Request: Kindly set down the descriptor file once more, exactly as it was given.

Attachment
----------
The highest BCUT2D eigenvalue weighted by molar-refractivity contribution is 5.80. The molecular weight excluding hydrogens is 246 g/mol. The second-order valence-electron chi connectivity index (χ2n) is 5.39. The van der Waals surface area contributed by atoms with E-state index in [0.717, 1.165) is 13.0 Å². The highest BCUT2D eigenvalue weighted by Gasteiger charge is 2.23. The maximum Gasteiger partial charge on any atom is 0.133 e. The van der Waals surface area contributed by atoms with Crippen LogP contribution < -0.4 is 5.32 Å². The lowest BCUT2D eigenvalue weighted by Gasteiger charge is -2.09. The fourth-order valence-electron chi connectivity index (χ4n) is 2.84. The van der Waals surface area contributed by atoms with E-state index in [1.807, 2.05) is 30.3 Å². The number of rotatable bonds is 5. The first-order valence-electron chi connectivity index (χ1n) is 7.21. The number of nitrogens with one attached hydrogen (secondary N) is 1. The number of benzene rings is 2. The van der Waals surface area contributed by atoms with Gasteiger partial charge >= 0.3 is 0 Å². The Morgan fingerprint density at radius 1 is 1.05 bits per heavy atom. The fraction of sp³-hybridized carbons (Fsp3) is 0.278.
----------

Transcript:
The highest BCUT2D eigenvalue weighted by molar-refractivity contribution is 5.80. The molecular weight excluding hydrogens is 246 g/mol. The second-order valence-electron chi connectivity index (χ2n) is 5.39. The van der Waals surface area contributed by atoms with E-state index in [0.717, 1.165) is 13.0 Å². The highest BCUT2D eigenvalue weighted by Gasteiger charge is 2.23. The maximum Gasteiger partial charge on any atom is 0.133 e. The van der Waals surface area contributed by atoms with Crippen LogP contribution < -0.4 is 5.32 Å². The lowest BCUT2D eigenvalue weighted by Gasteiger charge is -2.09. The fourth-order valence-electron chi connectivity index (χ4n) is 2.84. The van der Waals surface area contributed by atoms with E-state index in [1.807, 2.05) is 30.3 Å². The number of rotatable bonds is 5. The first-order valence-electron chi connectivity index (χ1n) is 7.21. The number of nitrogens with one attached hydrogen (secondary N) is 1. The number of benzene rings is 2. The van der Waals surface area contributed by atoms with Gasteiger partial charge >= 0.3 is 0 Å². The Morgan fingerprint density at radius 1 is 1.05 bits per heavy atom. The fraction of sp³-hybridized carbons (Fsp3) is 0.278.